But Ms. McDermott said she was more concerned about MetWest's process and would like to see more stringent risk controls in place. When Stratford consultants recently met with MetWest, portfolio managers talked about temporarily reducing concentrations in single securities but, to be opportunistic, wanted to be able to return to higher concentrations once the bond market recovered.
That was not what Stratford consultants wanted to hear, Ms. McDermott said. "I think I would rather have heard, `We made a mistake and this is what we're doing about it,' " she said.
Michael Rosen, principal at Angeles Investment Advisors LLC, Santa Monica, Calif., agreed. Mr. Rosen said he has two serious concerns with MetWest's investment process.
First, the portfolios' level of risk is high because of concentrated investments made in volatile companies in the telecommunications industry, a sector that has been troubled for at least a year. "They were taking a lot of risk in the portfolios. Perhaps they understood the risk, perhaps they didn't. Plan sponsors and consultants probably didn't understand the risk, either. A 2% to 3% position in an issuer during normal times is not so bad. But in these times, it's too big. I think they failed to understand how abnormal this time was...," Mr. Rosen said.
Mr. Rosen said he also is concerned about MetWest's selling discipline. "They said that if they buy something and the price goes up, they'll sell. Great idea. But what they haven't said is what happens when the price goes down. They were not hired to run distressed portfolios. They were hired to manage investment-grade bonds. MetWest is sitting on a portfolio with large losses and isn't liquidating. That's just not acceptable for an institutional investor."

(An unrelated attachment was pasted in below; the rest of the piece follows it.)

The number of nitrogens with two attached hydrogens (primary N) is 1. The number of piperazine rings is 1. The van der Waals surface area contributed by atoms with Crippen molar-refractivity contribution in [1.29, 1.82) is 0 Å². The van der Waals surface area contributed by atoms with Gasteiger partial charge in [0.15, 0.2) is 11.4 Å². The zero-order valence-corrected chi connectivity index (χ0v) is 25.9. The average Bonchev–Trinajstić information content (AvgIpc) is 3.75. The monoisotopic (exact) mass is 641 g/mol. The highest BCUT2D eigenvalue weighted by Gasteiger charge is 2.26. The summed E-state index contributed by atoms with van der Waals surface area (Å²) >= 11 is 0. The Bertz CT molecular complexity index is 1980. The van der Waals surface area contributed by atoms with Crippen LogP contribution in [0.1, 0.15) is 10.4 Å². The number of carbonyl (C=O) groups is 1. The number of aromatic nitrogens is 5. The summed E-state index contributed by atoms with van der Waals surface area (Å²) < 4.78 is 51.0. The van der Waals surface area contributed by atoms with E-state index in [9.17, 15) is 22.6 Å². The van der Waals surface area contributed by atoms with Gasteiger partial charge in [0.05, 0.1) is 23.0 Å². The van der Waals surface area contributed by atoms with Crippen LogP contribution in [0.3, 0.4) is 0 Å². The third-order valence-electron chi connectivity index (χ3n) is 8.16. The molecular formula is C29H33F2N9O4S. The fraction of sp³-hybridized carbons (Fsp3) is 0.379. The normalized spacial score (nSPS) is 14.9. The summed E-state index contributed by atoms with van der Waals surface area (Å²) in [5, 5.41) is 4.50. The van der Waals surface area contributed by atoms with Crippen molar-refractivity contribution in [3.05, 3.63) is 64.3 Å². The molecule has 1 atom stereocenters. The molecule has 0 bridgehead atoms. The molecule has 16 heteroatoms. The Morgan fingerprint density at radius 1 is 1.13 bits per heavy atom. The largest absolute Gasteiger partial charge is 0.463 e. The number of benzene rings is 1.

Mr. Rosen said he is not issuing a formal recommendation to terminate MetWest, but he predicted that clients probably will do so. "For those who use MetWest as their sole bond manager, these returns are particularly painful," he added.
John West, a senior consultant at Wurts & Associates Inc., El Segundo, Calif., agreed. "A bond manager is supposed to carry you through bear equity markets. It's doubly penalizing when your bond manager is underperforming when most bond managers were up 8% for the year ended June 30."
Some clients are taking a wait-and-see approach, for now.
Howard J. Bicker, executive director of the $39.5 billion Minnesota State Board of Investment, St. Paul, said trustees will no doubt discuss MetWest's "performance issues" at the September board meeting. "We have to just wait. There's not much else we can do while WorldCom is in bankruptcy." Mr. Bicker did not specify how much MetWest manages for the Minnesota Fund.
Staff and trustees of the $250 million Duluth (Minn.) Teachers' Retirement System and the $8.8 billion State Universities' Retirement System of Illinois, Champaign, also are watching MetWest closely, along with their consultants.
J. Michael Stoffer, executive director of the Duluth fund, said: "Of course we get concerned when a manager has poor short-term performance, but we will keep our long-term view." MetWest manages about $87.5 million for Duluth.
James M. Hacking, executive director of the Illinois Universities' fund, aid the staff met with MetWest personnel in late July about the WorldCom bond holdings in the plan's $77 million core plus account. He said fund officials remain committed to the manager for now.
Another client, SEI Investments, Oaks, Pa., remains loyal to its newest manager, said James F. Smigiel, director of U.S. fixed income for the manager-of-managers firm. On June 26, SEI hired MetWest to manage about $1.2 billion in two core fixed-income mutual funds that total $6 billion. "There is utter credit contagion in the market. It's a very unusual time," Mr. Smigiel said. "But we see a lot of viability in MetWest's process and, in our view, it is their credit analysis that gives them a competitive advantage. Their focus on asset-rich companies and their liquidation analysis is what sets them apart. It helps them avoid the real disasters like Enron," he added.